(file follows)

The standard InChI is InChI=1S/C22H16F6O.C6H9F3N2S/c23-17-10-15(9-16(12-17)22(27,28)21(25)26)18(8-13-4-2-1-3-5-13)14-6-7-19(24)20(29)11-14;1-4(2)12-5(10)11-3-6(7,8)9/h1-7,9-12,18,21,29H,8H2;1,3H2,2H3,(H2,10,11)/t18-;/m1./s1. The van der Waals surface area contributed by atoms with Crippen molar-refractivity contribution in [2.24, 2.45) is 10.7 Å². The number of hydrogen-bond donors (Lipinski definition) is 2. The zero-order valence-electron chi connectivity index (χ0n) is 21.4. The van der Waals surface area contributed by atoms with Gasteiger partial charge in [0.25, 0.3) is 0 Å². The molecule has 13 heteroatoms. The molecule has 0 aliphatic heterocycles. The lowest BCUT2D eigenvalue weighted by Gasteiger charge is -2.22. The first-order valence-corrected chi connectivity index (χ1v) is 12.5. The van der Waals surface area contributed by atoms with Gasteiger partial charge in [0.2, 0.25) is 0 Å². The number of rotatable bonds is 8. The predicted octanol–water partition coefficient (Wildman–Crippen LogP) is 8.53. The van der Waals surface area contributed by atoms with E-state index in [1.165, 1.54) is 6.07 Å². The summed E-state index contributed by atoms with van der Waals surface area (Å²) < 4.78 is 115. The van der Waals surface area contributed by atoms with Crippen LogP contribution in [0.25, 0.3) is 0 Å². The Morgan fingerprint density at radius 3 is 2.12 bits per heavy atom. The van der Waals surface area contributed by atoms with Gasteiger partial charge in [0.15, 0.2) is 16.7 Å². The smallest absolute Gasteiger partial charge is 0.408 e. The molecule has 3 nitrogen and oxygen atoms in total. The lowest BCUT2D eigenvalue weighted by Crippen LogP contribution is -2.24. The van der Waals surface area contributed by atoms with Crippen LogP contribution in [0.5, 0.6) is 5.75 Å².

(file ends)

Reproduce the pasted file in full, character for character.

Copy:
The standard InChI is InChI=1S/C22H16F6O.C6H9F3N2S/c23-17-10-15(9-16(12-17)22(27,28)21(25)26)18(8-13-4-2-1-3-5-13)14-6-7-19(24)20(29)11-14;1-4(2)12-5(10)11-3-6(7,8)9/h1-7,9-12,18,21,29H,8H2;1,3H2,2H3,(H2,10,11)/t18-;/m1./s1. The van der Waals surface area contributed by atoms with Crippen molar-refractivity contribution in [2.24, 2.45) is 10.7 Å². The number of hydrogen-bond donors (Lipinski definition) is 2. The zero-order valence-electron chi connectivity index (χ0n) is 21.4. The van der Waals surface area contributed by atoms with Gasteiger partial charge in [0.25, 0.3) is 0 Å². The molecule has 13 heteroatoms. The molecule has 0 aliphatic heterocycles. The lowest BCUT2D eigenvalue weighted by Gasteiger charge is -2.22. The first-order valence-corrected chi connectivity index (χ1v) is 12.5. The van der Waals surface area contributed by atoms with Gasteiger partial charge in [0.2, 0.25) is 0 Å². The number of rotatable bonds is 8. The predicted octanol–water partition coefficient (Wildman–Crippen LogP) is 8.53. The van der Waals surface area contributed by atoms with E-state index in [1.165, 1.54) is 6.07 Å². The summed E-state index contributed by atoms with van der Waals surface area (Å²) < 4.78 is 115. The van der Waals surface area contributed by atoms with Crippen LogP contribution in [0.25, 0.3) is 0 Å². The Morgan fingerprint density at radius 3 is 2.12 bits per heavy atom. The van der Waals surface area contributed by atoms with Gasteiger partial charge in [0.15, 0.2) is 16.7 Å². The smallest absolute Gasteiger partial charge is 0.408 e. The molecule has 3 nitrogen and oxygen atoms in total. The lowest BCUT2D eigenvalue weighted by Crippen LogP contribution is -2.24. The van der Waals surface area contributed by atoms with Crippen LogP contribution in [0.5, 0.6) is 5.75 Å².